Wednesday, December 03, 2008

Thanksgiving Damage Report 2008

So, I was sitting here Tuesday morning enjoying a cheese omelet and the Newsweek magazine, listening to some music and looking forward to a real quiet day. Beaven had gone to Dallas for his weekly lunch with his old friends from work. I heard the cat door swing open and in walks Murphy with a mouse. He looked around for a good place and dropped the mouse on the floor in the middle of the room and started playing with it.

We didn’t anticipate this risk when we put in a cat door. We’ve had mice in the house before but today was the first time I nailed Murphy with the evidence in his mouth. And contrary to popular myth he wasn’t bringing it to me as a present. I could tell philanthropy was the last thing on his mind. He just wanted a nice warm spot to enjoy his toy. Thank God it was just a small field mouse, not a big old rat. This made the situation totally different to me for some reason. And this mouse was quiet unlike the one two days ago that squeaked until it’s dying breath. I just hate it when they do that because then I feel obligated to save them from the cat and I just really don’t want to get involved.

I got a broom to shoo it out of corners once it escaped as I knew it would. I knew if it made it to the area behind the TV there is such a jungle of wires we’d never find it. The idea of dead mice littering my house was not a peaceful thought and I was trying to keep my morning peaceful.

I tried to close doors so I could limit the part of the house the mouse could hide. Murphy kept pretty close tabs on it and when he chased it into the guest room I shut the door with both of them inside. I’m not sure what my next move should be but I certainly don’t intend to crawl around my house looking for it or picking it up to take outside. I may be a sturdy chick but even I have my limits. Maybe Beaven will find the carcass under a bed and get it out of the house. In the meantime, I went back to my omelet and found our sneakiest dog, Friday, guarding the now empty plate with a well-rehearsed angelic look on his face.

I really deserve a better Tuesday morning. The entire family- all seven of us--gathered at our house for a very long weekend. That’s three days and three nights. On the positive side, we didn’t kill anyone and nobody got hurt. That’s got to be one for the “win” column. There have been some iffy times in the past what with the sugar highs and all.

I guess Thanksgiving is my favorite holiday. There are no presents to buy and all that food to eat. Who could not love Thanksgiving? The weather is usually pretty good. A parade to watch on TV. And ever since we moved out here permanently we’ve got that whole “Over the river and through the woods” thing going for us.

If we have any Thanksgiving traditions besides food it would be cutting down trees. One year it was trees around the pond that an over-achieving beaver killed. Another year, Beaven and Steve cut a huge tree down that immediately fell on our roof. The tree had interfered with our satellite reception. Beaven wanted a “clear view of the southern sky” and we got it. But there were a few a heart-stopping seconds when I thought the view might be through my laundry room ceiling.

Thankfully, the tree didn’t score a direct hit. At the last instant it veered off to the side and only bent the edge of our metal roof. We ended up spending most of Thanksgiving cutting up the tree and hauling it off. When we were cutting it up we realized it had veered off course because there was a huge vine growing up its side that served as an anchor to pull it off course. Steve declared this “De Vine Intervention” and we all went inside to eat some more pie.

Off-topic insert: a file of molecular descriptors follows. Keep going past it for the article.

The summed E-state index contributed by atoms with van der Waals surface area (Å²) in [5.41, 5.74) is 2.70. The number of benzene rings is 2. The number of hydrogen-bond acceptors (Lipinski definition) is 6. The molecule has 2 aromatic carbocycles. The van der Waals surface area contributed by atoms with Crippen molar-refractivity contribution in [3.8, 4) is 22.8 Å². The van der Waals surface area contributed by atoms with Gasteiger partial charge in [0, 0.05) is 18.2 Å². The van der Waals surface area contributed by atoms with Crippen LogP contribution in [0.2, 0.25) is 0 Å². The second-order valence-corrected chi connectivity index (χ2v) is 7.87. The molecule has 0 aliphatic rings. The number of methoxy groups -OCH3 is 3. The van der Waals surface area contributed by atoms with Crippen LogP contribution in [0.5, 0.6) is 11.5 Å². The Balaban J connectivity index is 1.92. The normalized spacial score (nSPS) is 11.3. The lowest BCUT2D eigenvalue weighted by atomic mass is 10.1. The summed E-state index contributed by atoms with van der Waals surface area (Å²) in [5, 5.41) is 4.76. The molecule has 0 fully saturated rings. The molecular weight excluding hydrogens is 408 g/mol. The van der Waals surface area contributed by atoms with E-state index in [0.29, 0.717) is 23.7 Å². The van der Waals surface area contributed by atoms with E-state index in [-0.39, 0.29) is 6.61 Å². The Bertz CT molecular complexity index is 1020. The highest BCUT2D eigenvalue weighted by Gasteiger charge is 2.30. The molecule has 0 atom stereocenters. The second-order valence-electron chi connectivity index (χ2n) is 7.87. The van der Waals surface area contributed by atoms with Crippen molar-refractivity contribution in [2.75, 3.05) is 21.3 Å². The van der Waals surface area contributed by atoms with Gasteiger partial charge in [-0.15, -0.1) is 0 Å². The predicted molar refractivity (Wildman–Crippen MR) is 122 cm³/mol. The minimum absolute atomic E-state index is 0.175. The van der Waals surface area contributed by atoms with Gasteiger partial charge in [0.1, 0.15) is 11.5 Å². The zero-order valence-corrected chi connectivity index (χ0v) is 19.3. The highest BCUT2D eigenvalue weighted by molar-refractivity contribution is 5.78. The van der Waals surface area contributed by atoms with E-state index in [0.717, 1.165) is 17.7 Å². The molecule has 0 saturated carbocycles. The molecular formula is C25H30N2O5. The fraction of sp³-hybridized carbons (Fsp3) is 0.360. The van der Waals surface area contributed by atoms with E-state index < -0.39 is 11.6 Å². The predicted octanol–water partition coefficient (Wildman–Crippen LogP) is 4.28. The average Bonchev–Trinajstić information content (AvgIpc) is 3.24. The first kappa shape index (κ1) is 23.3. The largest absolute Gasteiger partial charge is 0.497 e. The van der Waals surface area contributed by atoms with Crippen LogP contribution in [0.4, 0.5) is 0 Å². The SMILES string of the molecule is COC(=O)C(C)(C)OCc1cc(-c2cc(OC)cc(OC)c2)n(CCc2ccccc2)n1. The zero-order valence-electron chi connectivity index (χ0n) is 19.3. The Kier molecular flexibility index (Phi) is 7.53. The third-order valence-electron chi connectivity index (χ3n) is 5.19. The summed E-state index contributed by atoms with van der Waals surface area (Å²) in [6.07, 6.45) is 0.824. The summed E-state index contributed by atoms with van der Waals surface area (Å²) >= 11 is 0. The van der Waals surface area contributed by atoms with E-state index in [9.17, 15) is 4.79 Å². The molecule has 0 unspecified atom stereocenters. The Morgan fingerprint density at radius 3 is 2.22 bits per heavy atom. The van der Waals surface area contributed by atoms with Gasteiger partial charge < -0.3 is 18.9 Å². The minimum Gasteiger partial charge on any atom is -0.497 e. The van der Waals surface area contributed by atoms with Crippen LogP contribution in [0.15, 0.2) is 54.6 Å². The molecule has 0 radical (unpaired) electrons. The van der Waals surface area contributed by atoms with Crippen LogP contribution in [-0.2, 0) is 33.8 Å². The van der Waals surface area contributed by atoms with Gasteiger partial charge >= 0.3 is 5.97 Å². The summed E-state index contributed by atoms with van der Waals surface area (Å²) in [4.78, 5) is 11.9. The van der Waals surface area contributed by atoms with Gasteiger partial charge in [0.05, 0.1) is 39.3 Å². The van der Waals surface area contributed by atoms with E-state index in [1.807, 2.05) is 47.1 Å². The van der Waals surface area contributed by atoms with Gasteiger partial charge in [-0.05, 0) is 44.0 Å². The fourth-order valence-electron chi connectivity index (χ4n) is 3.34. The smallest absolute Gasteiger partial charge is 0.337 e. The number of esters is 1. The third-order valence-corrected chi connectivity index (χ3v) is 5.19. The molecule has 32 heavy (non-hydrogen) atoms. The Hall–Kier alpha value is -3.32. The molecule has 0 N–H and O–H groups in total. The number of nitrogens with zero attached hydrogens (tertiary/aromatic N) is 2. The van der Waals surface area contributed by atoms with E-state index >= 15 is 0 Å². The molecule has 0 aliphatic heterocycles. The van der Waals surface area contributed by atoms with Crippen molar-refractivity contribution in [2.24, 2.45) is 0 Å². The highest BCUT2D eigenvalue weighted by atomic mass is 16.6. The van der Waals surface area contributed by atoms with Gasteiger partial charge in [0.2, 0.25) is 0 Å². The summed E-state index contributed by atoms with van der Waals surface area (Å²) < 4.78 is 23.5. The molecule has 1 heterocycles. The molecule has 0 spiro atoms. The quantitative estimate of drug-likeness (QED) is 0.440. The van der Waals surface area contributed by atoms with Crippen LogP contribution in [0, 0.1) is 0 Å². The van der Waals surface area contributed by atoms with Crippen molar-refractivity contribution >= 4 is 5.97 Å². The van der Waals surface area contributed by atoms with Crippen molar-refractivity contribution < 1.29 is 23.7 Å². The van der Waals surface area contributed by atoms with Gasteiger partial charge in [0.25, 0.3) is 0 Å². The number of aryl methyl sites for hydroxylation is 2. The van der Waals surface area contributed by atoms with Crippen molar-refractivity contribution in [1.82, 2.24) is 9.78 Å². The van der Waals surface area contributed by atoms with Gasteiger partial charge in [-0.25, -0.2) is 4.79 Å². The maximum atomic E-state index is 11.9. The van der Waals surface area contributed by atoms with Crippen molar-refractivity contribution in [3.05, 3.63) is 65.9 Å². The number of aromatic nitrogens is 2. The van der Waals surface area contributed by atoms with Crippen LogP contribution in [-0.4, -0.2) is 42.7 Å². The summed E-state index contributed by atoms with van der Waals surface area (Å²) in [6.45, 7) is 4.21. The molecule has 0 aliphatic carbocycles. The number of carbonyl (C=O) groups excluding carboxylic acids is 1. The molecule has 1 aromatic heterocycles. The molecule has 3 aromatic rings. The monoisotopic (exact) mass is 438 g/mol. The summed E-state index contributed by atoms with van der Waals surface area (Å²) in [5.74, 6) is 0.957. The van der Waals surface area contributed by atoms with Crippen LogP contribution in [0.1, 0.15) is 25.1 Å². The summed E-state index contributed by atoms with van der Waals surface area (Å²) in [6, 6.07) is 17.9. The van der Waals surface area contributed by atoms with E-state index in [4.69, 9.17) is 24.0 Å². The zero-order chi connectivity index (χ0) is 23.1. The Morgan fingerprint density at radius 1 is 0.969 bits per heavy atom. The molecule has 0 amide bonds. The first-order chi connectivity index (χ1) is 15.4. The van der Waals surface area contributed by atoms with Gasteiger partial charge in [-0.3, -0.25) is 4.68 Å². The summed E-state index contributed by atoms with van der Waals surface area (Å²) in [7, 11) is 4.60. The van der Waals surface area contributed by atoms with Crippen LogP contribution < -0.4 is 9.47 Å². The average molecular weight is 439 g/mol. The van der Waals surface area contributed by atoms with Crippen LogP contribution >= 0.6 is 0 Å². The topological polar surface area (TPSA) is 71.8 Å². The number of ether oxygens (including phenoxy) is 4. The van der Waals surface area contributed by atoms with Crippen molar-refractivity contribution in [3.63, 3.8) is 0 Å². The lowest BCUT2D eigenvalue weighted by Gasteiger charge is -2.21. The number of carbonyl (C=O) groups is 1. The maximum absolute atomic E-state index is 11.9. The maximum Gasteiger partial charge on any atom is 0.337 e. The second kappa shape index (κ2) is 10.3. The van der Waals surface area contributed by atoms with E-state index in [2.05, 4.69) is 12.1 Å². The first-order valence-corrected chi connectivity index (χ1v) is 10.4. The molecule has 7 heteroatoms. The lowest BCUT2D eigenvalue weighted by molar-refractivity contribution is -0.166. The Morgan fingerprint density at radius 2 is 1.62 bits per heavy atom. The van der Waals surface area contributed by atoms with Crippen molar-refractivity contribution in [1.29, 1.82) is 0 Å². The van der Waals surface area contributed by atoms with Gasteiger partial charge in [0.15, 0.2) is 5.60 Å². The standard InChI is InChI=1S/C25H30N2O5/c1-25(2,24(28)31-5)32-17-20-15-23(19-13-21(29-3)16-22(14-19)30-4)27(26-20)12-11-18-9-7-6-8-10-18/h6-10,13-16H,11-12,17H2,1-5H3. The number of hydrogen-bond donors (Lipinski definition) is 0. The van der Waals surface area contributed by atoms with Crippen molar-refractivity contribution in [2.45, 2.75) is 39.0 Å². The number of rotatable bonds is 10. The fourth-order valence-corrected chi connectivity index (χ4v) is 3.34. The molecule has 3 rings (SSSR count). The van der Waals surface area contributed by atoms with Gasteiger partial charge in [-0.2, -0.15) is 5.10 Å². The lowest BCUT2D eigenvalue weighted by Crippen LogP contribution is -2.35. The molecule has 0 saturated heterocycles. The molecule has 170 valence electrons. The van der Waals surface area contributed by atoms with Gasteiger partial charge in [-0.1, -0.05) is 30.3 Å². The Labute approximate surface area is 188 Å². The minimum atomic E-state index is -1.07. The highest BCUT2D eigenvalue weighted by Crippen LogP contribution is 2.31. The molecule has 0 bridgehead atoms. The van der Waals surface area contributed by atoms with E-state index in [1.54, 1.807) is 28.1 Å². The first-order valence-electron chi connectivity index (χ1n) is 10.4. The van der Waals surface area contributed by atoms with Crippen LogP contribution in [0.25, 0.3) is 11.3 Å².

So this year when the guys got out the chain saws, oiling them and filling them with gas, I went and got my camera. I always do this so I can have a recent photograph of Beaven for his obituary.

I hate to disappoint, but they cut only the one tree down. It fell right where it was supposed to. We cut it up and had a great fire. End of story. Maybe next year.

But you might be interested to hear the story of Nancy2, my friend who asked me to research any volunteer work she and her family could do on the Texas Gulf coast over the Thanksgiving holiday. This was a challenging assignment. Nancy’s family are observant Jews and not only do they eat only kosher but I’ll bet her husband didn’t want to drive on Saturday. I sent her a couple of websites to contact but all my sources are Christian-based. And I never noticed the fine print like “How do you plan to make this trip a ministry in the name of Jesus Christ?” Questions like that blow right past me but you can bet it made Nancy uneasy. I remember the first time she saw my church sanctuary she told me she was glad we didn’t have “a bloody Jesus” hanging up on the wall. I explained that Presbyterians don’t do that; it’s a Catholic thing. But it reminded me how uncomfortable they are about the whole Jesus thing, especially when some Christians hang up statues of a dead guy on a cross in their sanctuary. About the only decorations the Jews have at the front of their worship area is a scroll of the Torah behind a tastefully appointed cabinet.

Nancy and her family eventually found a non-denominational group to work through and ended up serving meals all day at a homeless shelter in Houston. She emailed me a nice thank you card and I can’t wait to hear more.

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